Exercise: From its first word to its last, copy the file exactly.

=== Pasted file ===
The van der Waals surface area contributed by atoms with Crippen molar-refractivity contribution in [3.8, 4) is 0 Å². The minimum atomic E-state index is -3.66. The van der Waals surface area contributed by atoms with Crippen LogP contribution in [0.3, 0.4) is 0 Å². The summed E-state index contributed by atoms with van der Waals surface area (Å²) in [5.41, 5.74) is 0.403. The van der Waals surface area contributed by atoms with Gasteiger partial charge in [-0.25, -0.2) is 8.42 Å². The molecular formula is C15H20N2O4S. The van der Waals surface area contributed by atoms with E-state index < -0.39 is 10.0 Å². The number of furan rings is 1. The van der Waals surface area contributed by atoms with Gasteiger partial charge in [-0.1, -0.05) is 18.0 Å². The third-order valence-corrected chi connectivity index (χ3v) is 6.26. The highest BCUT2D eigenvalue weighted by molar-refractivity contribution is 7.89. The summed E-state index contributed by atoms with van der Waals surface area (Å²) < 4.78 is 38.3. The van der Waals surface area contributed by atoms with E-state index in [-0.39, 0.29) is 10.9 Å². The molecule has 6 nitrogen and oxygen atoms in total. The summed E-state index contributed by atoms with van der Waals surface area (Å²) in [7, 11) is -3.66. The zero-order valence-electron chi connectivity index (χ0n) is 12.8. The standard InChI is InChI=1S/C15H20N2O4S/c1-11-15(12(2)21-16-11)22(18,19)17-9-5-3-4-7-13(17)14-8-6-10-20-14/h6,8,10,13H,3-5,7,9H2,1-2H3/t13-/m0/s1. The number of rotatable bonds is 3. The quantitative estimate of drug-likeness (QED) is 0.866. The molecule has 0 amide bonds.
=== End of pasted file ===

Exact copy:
The van der Waals surface area contributed by atoms with Crippen molar-refractivity contribution in [3.8, 4) is 0 Å². The minimum atomic E-state index is -3.66. The van der Waals surface area contributed by atoms with Crippen LogP contribution in [0.3, 0.4) is 0 Å². The summed E-state index contributed by atoms with van der Waals surface area (Å²) in [5.41, 5.74) is 0.403. The van der Waals surface area contributed by atoms with Gasteiger partial charge in [-0.25, -0.2) is 8.42 Å². The molecular formula is C15H20N2O4S. The van der Waals surface area contributed by atoms with E-state index < -0.39 is 10.0 Å². The number of furan rings is 1. The van der Waals surface area contributed by atoms with Gasteiger partial charge in [-0.1, -0.05) is 18.0 Å². The third-order valence-corrected chi connectivity index (χ3v) is 6.26. The highest BCUT2D eigenvalue weighted by molar-refractivity contribution is 7.89. The summed E-state index contributed by atoms with van der Waals surface area (Å²) < 4.78 is 38.3. The van der Waals surface area contributed by atoms with E-state index in [-0.39, 0.29) is 10.9 Å². The molecule has 6 nitrogen and oxygen atoms in total. The summed E-state index contributed by atoms with van der Waals surface area (Å²) in [7, 11) is -3.66. The zero-order valence-electron chi connectivity index (χ0n) is 12.8. The standard InChI is InChI=1S/C15H20N2O4S/c1-11-15(12(2)21-16-11)22(18,19)17-9-5-3-4-7-13(17)14-8-6-10-20-14/h6,8,10,13H,3-5,7,9H2,1-2H3/t13-/m0/s1. The number of rotatable bonds is 3. The quantitative estimate of drug-likeness (QED) is 0.866. The molecule has 0 amide bonds.